Percentiles

Percentile: the value below which a percentage of data falls.

Example: You are the fourth tallest person in a group of 20

80% of people are shorter than you:

That means you are at the 80th percentile.

If your height is 1.85m then "1.85m" is the 80th percentile height in that group.

In Order

Have the data in order, so you know which values are above and below.

• To calculate percentiles of height: have the data in height order (sorted by height).
• To calculate percentiles of age: have the data in age order.
• And so on.

Grouped Data

When the data is grouped:

Add up all percentages below the score,
plus half the percentage at the score.

Example: You Score a B!

In the test 12% got D, 50% got C, 30% got B and 8% got A

You got a B, so add up

• all the 12% that got D,
• all the 50% that got C,
• half of the 30% that got B,

for a total percentile of 12% + 50% + 15% = 77%

In other words you did "as well or better than 77% of the class"

(Why take half of B? Because you shouldn't imagine you got the "Best B", or the "Worst B", just an average B.)

Deciles

Deciles are similar to Percentiles (sounds like decimal and percentile together), as they split the data into 10% groups:

• The 1st decile is the 10th percentile (the value that divides the data so 10% is below it)
• The 2nd decile is the 20th percentile (the value that divides the data so 20% is below it)
• etc!

Example: (continued)

You are at the 8th decile (the 80th percentile).

Quartiles

Another related idea is Quartiles, which splits the data into quarters:

Example: 1, 3, 3, 4, 5, 6, 6, 7, 8, 8

The numbers are in order. Cut the list into quarters:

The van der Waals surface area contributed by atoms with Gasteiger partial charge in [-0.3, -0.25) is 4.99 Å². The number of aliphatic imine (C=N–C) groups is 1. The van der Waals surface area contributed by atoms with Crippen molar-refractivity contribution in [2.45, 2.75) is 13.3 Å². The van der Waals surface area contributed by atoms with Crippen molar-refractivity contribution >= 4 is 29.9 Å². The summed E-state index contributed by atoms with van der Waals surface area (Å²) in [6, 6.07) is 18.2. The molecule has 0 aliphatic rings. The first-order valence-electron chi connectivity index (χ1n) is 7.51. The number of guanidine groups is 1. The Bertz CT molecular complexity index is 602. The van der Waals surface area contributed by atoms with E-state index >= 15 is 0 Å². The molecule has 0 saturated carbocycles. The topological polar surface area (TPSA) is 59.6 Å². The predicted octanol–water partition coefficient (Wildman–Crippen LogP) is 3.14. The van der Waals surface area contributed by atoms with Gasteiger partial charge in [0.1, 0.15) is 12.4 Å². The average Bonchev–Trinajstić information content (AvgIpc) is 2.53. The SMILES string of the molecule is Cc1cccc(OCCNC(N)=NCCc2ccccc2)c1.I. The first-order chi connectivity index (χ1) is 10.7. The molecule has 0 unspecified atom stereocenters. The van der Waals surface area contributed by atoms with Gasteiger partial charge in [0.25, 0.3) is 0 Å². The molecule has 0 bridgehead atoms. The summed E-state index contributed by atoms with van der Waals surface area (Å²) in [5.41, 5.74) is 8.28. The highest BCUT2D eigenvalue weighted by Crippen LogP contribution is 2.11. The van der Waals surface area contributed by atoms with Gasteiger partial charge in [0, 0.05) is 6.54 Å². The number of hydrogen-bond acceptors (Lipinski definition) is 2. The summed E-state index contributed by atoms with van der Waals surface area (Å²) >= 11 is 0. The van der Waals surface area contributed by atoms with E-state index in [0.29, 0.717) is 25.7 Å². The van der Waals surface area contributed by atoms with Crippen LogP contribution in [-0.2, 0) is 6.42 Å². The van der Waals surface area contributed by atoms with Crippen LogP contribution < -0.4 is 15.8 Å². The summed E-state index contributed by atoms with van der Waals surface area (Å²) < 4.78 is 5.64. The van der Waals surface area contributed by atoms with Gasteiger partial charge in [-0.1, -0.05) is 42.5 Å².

In this case Quartile 2 is half way between 5 and 6:

Q2 = (5+6)/2 = 5.5

And the result is:

• Quartile 1 (Q1) = 3
• Quartile 2 (Q2) = 5.5
• Quartile 3 (Q3) = 7

The Quartiles also divide the data into divisions of 25%, so:

• Quartile 1 (Q1) can be called the 25th percentile
• Quartile 2 (Q2) can be called the 50th percentile
• Quartile 3 (Q3) can be called the 75th percentile

Example: (continued)

For 1, 3, 3, 4, 5, 6, 6, 7, 8, 8:

• The 25th percentile = 3
• The 50th percentile = 5.5
• The 75th percentile = 7

Estimating Percentiles

We can estimate percentiles from a line graph.

Example: Shopping

A total of 10,000 people visited the shopping mall over 12 hours:

Time (hours) People
0 0
2 350
4 1100
6 2400
8 6500
10 8850
12 10,000

b) Estimate what percentile of visitors had arrived after 11 hours.

First draw a line graph of the data: plot the points and join them with a smooth curve:

a) The 30th percentile occurs when the visits reach 3,000.

Draw a line horizontally across from 3,000 until you hit the curve, then draw a line vertically downwards to read off the time on the horizontal axis:

So the 30th percentile occurs after about 6.5 hours.

b) To estimate the percentile of visits after 11 hours: draw a line vertically up from 11 until you hit the curve, then draw a line horizontally across to read off the population on the vertical axis:

So the visits at 11 hours were about 9,500, which is the 95th percentile.